To achieve great things, two things are needed: a plan, and not quite enough time.
— Leonard Bernstein

Whether you’re working on a single web article, considering launching a presence on a new social media platform, or rethinking your company’s entire brand, I recommend you start with a content strategy.

Like lots of good ideas whose time has come, content strategy is at once powerful and profoundly simple. It’s the basic notion that our messages need a plan. That brilliance alone is not enough, that more isn’t necessarily better, that even the most compelling content isn’t the sole ingredient for success if you want to get paid, win an election, change their mind, stand out, or just generally be a boss.

Sure, there are countless ways to do all these things. But content strategy says pick one (OK, maybe sometimes two or three, but you’d better think that through first).

Content strategy is a disciplined plan for what content you will create, for whom, when, and where. It’s based on clear goals. (You have those, right? If not, you will.)

It’s based on the belief that content is powerful, and all powerful things need to be harnessed and channeled, the same way a budget harnesses and channels your money (see dollar bills: also very powerful). Ever hear there’s no such thing as expendable income? There should be no such thing as expendable content. Make it work for you.

Ugh. Content strategy’s so hot right now.

Right? Seems like everyone’s talking about it. THIS IS A REALLY GOOD THING, though it’s probably because of a good bit of pain many of us have endured since the internet grew up and changed everything. To those of us working in media and publishing, it’s a radical (and again, shockingly common-sense) breath of fresh air. A beautiful reprieve from what Kristina Halvorson (content strategy pioneer) calls the wild wild west of publishing—an arena where we, among other things, tell stories just to tell stories.

A place where we post web content just to post web content. We send out press releases and post to our Twitter accounts just in case!  As in, just in case they care, just in case they come, just in case they need to know, just in case they ask. Unfortunately, lagging sales or low conversions usually tell us they don’t, they aren’t, not that many do, and they won’t. They need to be led there. Told why to care. What they can do.

But you don’t have to be in media to know this. Business owners, campaigners, nonprofits, your mom, your neighbor’s 12-year-old, basically anyone who’s ever been on the internet or read a magazine or a newspaper or cereal box knows this landscape, too.  As information consumers, we’re all pressed for time. We’re all inundated with choices for what to read, how to feel, what to do with the 17 minutes we spend on our phones in the morning, encountering the literature in the doctor’s office waiting room, watching the nightly news and—knowingly or not—deciding to act on a story we see there.

In the end, we spend time on what compels us, what’s easy to digest, what’s synced with our geography/interests/time available/mood/whatever-else-goes-into-the-magical-relevance-formula-for-consumer-behavior. And then we do something about it. We donate, we sign up, we subscribe, we buy a box, we take a trip. Sometimes we just file it away under “that makes sense to me,” and a year later we decide to join a gym. Content strategy drives gym memberships. Or it changes the world.  Or both. Because content strategy asks us to decide what we, as communicators, want our audiences to DO. And then it helps us pick the right messages and deliver them on the right channels, to the right people, at the right time so they can do that.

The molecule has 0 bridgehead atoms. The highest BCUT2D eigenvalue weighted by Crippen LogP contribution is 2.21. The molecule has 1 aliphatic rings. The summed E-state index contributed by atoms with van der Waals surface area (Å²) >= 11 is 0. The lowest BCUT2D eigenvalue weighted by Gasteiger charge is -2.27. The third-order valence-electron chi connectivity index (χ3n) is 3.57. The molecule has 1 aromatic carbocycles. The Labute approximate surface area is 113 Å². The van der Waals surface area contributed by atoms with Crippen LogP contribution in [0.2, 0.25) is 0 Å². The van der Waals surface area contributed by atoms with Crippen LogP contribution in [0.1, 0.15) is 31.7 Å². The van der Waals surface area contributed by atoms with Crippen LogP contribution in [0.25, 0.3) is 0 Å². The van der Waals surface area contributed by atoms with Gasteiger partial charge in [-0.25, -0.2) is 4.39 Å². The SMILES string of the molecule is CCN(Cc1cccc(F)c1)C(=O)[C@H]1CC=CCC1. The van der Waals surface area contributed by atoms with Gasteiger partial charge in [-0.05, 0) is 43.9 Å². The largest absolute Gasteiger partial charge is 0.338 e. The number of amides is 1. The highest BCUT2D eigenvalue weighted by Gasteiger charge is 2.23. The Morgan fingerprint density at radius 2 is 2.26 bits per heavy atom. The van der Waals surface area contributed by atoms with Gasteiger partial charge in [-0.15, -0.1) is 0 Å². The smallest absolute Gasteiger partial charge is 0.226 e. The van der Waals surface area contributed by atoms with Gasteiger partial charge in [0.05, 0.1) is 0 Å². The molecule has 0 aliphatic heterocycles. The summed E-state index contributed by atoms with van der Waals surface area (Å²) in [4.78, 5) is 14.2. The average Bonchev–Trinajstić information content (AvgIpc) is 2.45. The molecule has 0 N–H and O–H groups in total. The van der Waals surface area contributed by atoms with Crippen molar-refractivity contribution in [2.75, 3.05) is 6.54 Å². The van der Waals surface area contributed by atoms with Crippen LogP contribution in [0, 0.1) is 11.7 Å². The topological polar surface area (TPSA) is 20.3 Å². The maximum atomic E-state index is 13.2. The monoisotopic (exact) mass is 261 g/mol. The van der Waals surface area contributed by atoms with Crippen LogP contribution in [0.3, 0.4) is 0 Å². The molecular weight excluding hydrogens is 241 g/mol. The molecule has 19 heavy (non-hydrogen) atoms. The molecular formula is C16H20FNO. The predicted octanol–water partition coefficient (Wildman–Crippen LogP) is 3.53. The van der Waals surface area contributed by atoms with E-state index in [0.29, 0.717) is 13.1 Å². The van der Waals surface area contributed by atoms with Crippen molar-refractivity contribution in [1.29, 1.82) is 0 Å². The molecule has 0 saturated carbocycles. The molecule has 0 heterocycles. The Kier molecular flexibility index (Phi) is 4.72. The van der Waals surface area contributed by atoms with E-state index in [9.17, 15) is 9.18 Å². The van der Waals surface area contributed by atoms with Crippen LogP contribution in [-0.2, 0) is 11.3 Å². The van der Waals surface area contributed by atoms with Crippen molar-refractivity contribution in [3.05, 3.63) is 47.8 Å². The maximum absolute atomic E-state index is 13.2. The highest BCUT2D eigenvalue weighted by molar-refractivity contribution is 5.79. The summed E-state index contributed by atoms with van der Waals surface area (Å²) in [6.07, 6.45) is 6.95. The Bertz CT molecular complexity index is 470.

You have the same amount of hours in a day as Beyonce.

I love this quote. And it sums up my approach to content strategy: when it comes to messaging, we’re all dealing with a zero sum game. [For a super fun 5-minute presentation I did on this very idea, watch the first talk after the the host's introduction here.] If you decide to tell one story, it necessarily means you don’t tell another. Which story will you choose? Which medium (or media) will you choose to tell it? To whom will you tell it? Most organizations don’t face a lack of good content or good opportunities—There are endless great stories to tell. There is usually no shortage of voices to tell them, either, or stakeholders with an opinion.

What strategy does is cut through the internal clutter so you can simplify things for your external audience. It helps us make a few good choices to maximize impact at the end of the day (or at the end of that blog, email, ad, or magazine blurb). And it’s as much about what you choose to DO as what you choose NOT to do. 

Content strategy brings a laser-like focus and powerful intention to your communications. It usually leads to doing fewer things better. This is almost always a good thing. And it spells the end of lazy content on your website, press releases that don’t get picked up, and the inevitable exhaustion that arises from continually “pushing out” your story without really knowing why, how it’s working, or any well-founded conviction to do more (you sort of guess you should keep going?).

Content strategy elevates your work, your brand, your cause from good enough/sure-I-think-we’re-doing-OK to hell yes thank God THIS IS WORKIIIIINGGGGG.

It’s really that simple. And that big. Embrace content strategy. Live by it religiously. Call me if you want help getting there. I promise it will change your life.